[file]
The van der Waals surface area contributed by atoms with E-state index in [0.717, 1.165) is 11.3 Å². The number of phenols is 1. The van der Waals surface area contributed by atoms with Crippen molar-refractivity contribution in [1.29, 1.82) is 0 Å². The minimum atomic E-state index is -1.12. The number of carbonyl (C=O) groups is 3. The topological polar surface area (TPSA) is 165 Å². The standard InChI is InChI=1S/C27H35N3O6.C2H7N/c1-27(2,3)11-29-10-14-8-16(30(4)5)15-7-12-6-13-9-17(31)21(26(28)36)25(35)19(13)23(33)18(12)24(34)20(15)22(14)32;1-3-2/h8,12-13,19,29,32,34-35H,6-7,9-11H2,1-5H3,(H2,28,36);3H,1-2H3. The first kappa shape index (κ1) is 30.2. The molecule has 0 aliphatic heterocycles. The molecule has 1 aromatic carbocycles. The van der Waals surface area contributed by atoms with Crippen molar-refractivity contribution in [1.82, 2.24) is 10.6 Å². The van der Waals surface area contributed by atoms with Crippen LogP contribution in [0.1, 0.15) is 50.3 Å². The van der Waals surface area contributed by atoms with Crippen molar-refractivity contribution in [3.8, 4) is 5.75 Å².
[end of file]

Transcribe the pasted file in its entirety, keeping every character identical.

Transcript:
The van der Waals surface area contributed by atoms with E-state index in [0.717, 1.165) is 11.3 Å². The number of phenols is 1. The van der Waals surface area contributed by atoms with Crippen molar-refractivity contribution in [1.29, 1.82) is 0 Å². The minimum atomic E-state index is -1.12. The number of carbonyl (C=O) groups is 3. The topological polar surface area (TPSA) is 165 Å². The standard InChI is InChI=1S/C27H35N3O6.C2H7N/c1-27(2,3)11-29-10-14-8-16(30(4)5)15-7-12-6-13-9-17(31)21(26(28)36)25(35)19(13)23(33)18(12)24(34)20(15)22(14)32;1-3-2/h8,12-13,19,29,32,34-35H,6-7,9-11H2,1-5H3,(H2,28,36);3H,1-2H3. The first kappa shape index (κ1) is 30.2. The molecule has 0 aliphatic heterocycles. The molecule has 1 aromatic carbocycles. The van der Waals surface area contributed by atoms with Crippen molar-refractivity contribution in [1.82, 2.24) is 10.6 Å². The van der Waals surface area contributed by atoms with Crippen LogP contribution in [0.1, 0.15) is 50.3 Å². The van der Waals surface area contributed by atoms with Crippen molar-refractivity contribution in [3.8, 4) is 5.75 Å².